Ageing is also influenced by culture, environment and location in other ways.

Older consumers may be sandwiched' between their children and their own aged parents. While they may have the financial means to spend now for their children, their spending capabilities and affordability can be strongly influenced by the features and benefits of the products and services available for themselves and their parents.

Older consumers are more price-sensitive

Based on Jim Gilmart's article “10 behavioural distinctions of older customers”, with respect to discretionary-purchase decisions, older customers tend to:

Have a decreased sensitivity to price;

Increased sensitivity to affordability; and

Sharply increased sensitivity to value.

As they age, older customers may develop higher economic “literacy” and skillfully apply it to get the best price. Years of experience buying products and services equips them with better knowledge and superior negotiating skills. They become more intelligent purchasers.

When purchasing “need” items, experienced buyers tend to be more bargain-minded, whereas when purchasing “desire” items, older customers tend to be more value-minded in a holistic sense. Without a generous income stream, these buyers are keenly aware of their limited retirement savings, the cost of old age care, medical and healthcare and have seen enough to know the dangers of debt burdens.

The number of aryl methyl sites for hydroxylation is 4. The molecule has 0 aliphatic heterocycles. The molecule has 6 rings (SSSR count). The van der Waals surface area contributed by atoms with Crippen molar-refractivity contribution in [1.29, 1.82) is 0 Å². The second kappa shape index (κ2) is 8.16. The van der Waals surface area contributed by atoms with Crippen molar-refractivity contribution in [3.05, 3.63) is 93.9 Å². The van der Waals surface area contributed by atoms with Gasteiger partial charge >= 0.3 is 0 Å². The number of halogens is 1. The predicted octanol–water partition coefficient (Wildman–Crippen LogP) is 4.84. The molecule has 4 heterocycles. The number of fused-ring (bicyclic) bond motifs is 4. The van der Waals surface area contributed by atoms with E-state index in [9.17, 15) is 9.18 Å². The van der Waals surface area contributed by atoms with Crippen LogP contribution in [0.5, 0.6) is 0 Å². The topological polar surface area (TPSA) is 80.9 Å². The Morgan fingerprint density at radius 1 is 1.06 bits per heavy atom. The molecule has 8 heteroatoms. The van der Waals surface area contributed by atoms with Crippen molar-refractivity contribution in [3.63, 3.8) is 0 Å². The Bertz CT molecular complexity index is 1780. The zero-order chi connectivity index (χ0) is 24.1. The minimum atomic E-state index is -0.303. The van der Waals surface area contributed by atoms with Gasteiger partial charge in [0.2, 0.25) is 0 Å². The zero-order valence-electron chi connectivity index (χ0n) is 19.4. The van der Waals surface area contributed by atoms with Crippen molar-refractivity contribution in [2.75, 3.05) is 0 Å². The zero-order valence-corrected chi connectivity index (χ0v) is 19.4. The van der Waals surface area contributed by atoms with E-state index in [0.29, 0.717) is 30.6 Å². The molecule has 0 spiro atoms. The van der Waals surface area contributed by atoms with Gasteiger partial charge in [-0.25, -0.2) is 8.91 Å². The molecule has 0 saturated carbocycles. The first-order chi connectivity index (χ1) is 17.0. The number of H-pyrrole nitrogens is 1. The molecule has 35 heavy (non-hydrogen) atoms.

This suggests that for a product to sell to today's broad demographics, it must be both age-friendly and affordably priced. Only then will the item be purchased, leading to a win-win situation companies get to increase their market share while older consumers get to spend their money on goods and services that suit their needs and wants; within their affordability.

Broad access to age-friendly services

Going beyond age-friendly consumer products, we can apply age-friendliness to transportation, housing, buildings and shopping centres. In practical terms, an age-friendly environment adapts its structures and services to be accessible to and inclusive of all people with varying needs and capacities.

Beyond community services, senior citizen clubs and recreational services focused to serve the aged population, we all have to be age-friendly to our older customers. Though certain places like hospitals cater to older patients for obvious reasons, there are many areas where we can improve age-friendly services in our retail environment.

When we achieve an age-friendly living environment, with a range of opportunities, services and recreation options available at age-friendly prices and discounts offered to promote social participation and entertainment, we will have fewer older people being isolated.

The social cost of widespread loneliness and depression amongst older people can be counteracted by a spirit of inclusiveness in the community.

In a nutshell, there are many benefits in both the economic and social sense if we start to look at age-friendly business and service opportunities and promote financial affordability for older consumers. After all, age and money are sensitive topics for all of us!

Yip is a personal financial coach and also founder and CEO of Abacus for Money


Read
other media  articles
with
Carol Yip.

Book early for upcoming workshops!